August 6, 1837|
Sakura, Chiba, Japan
|Died||April 24, 1908
|Occupation||Educator, Agriculturalist, Entrepreneur|
Tsuda Sen (津田 仙?, August 6, 1837 – April 24, 1908) was a politician, educator and writer in Meiji period Japan. He was one of the founders of Aoyama Gakuin university, and the father of noted author Tsuda Umeko.
Tsuda was born as the fourth son of a low ranking samurai of Sakura domain in Shimōsa (present day Sakura city, Chiba Prefecture). At the age of 15, he was sent to the domain's school, where he learned English and Dutch, and afterwards was sent to Edo, where he studied rangaku. He was hired by the Tokugawa bakufu as an interpreter, and accompanied Fukuzawa Yukichi on the Kanrin-maru to the United States in 1860.
After the Meiji Restoration, Tsuda joined the new Meiji government, and enthusiastically embraced the rapid westernization drive. He opened the first western style hotel in Tsukiji in 1867, near the foreign settlement. He also spent time with the Hokkaido Colonization Office, where he made close contacts with future Prime Minister Kuroda Kiyotaka. Around this time he developed a strong interest in women's education, and when the revolutionary idea of sending women overseas as exchange students with the Iwakura Mission, he quickly volunteered his daughter Umeko. Tsuda also influenced the creation of the Friends School, a women's junior and senior high school established in 1887 in Tokyo.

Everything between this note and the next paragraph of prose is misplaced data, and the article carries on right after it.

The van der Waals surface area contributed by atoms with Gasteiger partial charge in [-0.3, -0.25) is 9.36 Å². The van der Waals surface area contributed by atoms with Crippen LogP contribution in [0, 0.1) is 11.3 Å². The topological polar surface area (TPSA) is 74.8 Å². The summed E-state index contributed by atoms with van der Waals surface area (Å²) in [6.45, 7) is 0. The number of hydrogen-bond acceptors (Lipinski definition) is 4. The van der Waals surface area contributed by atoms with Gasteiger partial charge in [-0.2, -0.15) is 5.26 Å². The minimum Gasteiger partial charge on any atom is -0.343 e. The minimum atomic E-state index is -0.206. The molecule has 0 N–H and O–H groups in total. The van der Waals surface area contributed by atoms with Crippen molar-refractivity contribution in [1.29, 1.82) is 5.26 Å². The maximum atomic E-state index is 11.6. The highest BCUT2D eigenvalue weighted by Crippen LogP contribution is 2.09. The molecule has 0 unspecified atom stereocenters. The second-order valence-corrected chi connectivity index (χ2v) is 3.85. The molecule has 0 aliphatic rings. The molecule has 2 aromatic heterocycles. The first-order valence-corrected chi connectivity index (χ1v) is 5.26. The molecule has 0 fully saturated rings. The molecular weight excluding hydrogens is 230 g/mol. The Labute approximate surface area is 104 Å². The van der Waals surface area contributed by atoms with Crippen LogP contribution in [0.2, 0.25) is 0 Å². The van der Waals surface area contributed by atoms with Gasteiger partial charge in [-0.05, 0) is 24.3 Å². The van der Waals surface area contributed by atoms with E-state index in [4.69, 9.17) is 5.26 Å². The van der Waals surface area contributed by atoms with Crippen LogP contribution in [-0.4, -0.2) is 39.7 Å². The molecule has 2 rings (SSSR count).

In 1873 Tsuda attended the Vienna Expo, where he met Sano Tsunetami (founder of the Japanese Red Cross), and where received a lesson on Western agricultural techniques, particularly artificial crop pollination. After returning to Japan in May 1874, he opened the Gakunosha Nogakko (Gakunosha School of Agriculture) in Azabu, Tokyo and worked to introduce and promote Western vegetables (particularly corn) and fruits. He initially sold the corn by mail advertisement, and is thus also the first such entrepreneur in Japan. He also established a magazine, Nogyo Zasshi, aimed at the agricultural market. Around this time, it is believed that he also converted to Christianity, and he later became a strong temperance campaigner.
A supporter of agrarian rights, he was involved in the Ashio Copper Mine Scandal, one of Japan's first environmental disputes.
Tsuda also played an important role in establishing Christian schools, such as Aoyama Gakuin, Doshisha University, Friend's Girls' School, and Tokyo School for the Blind and Deaf (currently the Tsukuba Daigaku Fuzoku Mougakko). He was involved in most of the work to create the early foundation of Aoyama Gakuin.
- Jansen, Marius B. (2000). The Making of Modern Japan. Cambridge: Harvard University Press. ISBN 9780674003347; OCLC 44090600
- Furuki Yoshiko. The White Plum: A Biography of Ume Tsuda: Pioneer in the Higher Education of Japanese Women. Weatherhill 1991, ISBN 0-8348-0243-0
- Nussbaum, Louis-Frédéric and Käthe Roth. (2005). Japan encyclopedia. Cambridge: Harvard University Press. ISBN 978-0-674-01753-5; OCLC 58053128
- Rose, Barbara. Tsuda Umeko and Women's Education in Japan. Yale University Press 1992, ISBN 0-300-05177-8